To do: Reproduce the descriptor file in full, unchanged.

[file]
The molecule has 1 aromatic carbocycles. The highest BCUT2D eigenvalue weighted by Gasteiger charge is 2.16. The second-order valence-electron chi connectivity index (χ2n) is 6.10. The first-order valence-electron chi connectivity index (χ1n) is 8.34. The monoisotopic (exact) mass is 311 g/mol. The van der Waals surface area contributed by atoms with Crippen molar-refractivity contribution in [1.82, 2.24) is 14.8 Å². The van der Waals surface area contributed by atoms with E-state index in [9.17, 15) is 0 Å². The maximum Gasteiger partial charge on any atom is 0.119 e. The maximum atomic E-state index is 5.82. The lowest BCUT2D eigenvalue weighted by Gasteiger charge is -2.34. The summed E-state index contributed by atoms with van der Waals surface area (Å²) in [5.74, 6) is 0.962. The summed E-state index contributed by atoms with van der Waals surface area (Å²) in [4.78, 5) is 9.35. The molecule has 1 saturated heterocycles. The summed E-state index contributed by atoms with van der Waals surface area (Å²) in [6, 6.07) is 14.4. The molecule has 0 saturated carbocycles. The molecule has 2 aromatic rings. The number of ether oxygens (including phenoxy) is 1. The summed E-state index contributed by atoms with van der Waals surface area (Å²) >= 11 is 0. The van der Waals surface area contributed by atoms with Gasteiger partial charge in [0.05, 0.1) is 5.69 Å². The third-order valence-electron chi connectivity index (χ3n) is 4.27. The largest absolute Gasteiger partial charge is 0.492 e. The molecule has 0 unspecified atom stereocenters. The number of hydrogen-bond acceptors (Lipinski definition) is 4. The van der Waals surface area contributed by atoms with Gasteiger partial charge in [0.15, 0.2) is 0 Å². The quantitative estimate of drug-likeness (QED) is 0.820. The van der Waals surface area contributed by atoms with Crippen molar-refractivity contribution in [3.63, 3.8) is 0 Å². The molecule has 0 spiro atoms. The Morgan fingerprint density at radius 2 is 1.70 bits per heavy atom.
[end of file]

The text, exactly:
The molecule has 1 aromatic carbocycles. The highest BCUT2D eigenvalue weighted by Gasteiger charge is 2.16. The second-order valence-electron chi connectivity index (χ2n) is 6.10. The first-order valence-electron chi connectivity index (χ1n) is 8.34. The monoisotopic (exact) mass is 311 g/mol. The van der Waals surface area contributed by atoms with Crippen molar-refractivity contribution in [1.82, 2.24) is 14.8 Å². The van der Waals surface area contributed by atoms with E-state index in [9.17, 15) is 0 Å². The maximum Gasteiger partial charge on any atom is 0.119 e. The maximum atomic E-state index is 5.82. The lowest BCUT2D eigenvalue weighted by Gasteiger charge is -2.34. The summed E-state index contributed by atoms with van der Waals surface area (Å²) in [5.74, 6) is 0.962. The summed E-state index contributed by atoms with van der Waals surface area (Å²) in [4.78, 5) is 9.35. The molecule has 1 saturated heterocycles. The summed E-state index contributed by atoms with van der Waals surface area (Å²) in [6, 6.07) is 14.4. The molecule has 0 saturated carbocycles. The molecule has 2 aromatic rings. The number of ether oxygens (including phenoxy) is 1. The summed E-state index contributed by atoms with van der Waals surface area (Å²) >= 11 is 0. The van der Waals surface area contributed by atoms with Gasteiger partial charge in [0.05, 0.1) is 5.69 Å². The third-order valence-electron chi connectivity index (χ3n) is 4.27. The largest absolute Gasteiger partial charge is 0.492 e. The molecule has 0 unspecified atom stereocenters. The number of hydrogen-bond acceptors (Lipinski definition) is 4. The van der Waals surface area contributed by atoms with Gasteiger partial charge in [0.15, 0.2) is 0 Å². The quantitative estimate of drug-likeness (QED) is 0.820. The van der Waals surface area contributed by atoms with Crippen molar-refractivity contribution in [3.63, 3.8) is 0 Å². The molecule has 0 spiro atoms. The Morgan fingerprint density at radius 2 is 1.70 bits per heavy atom.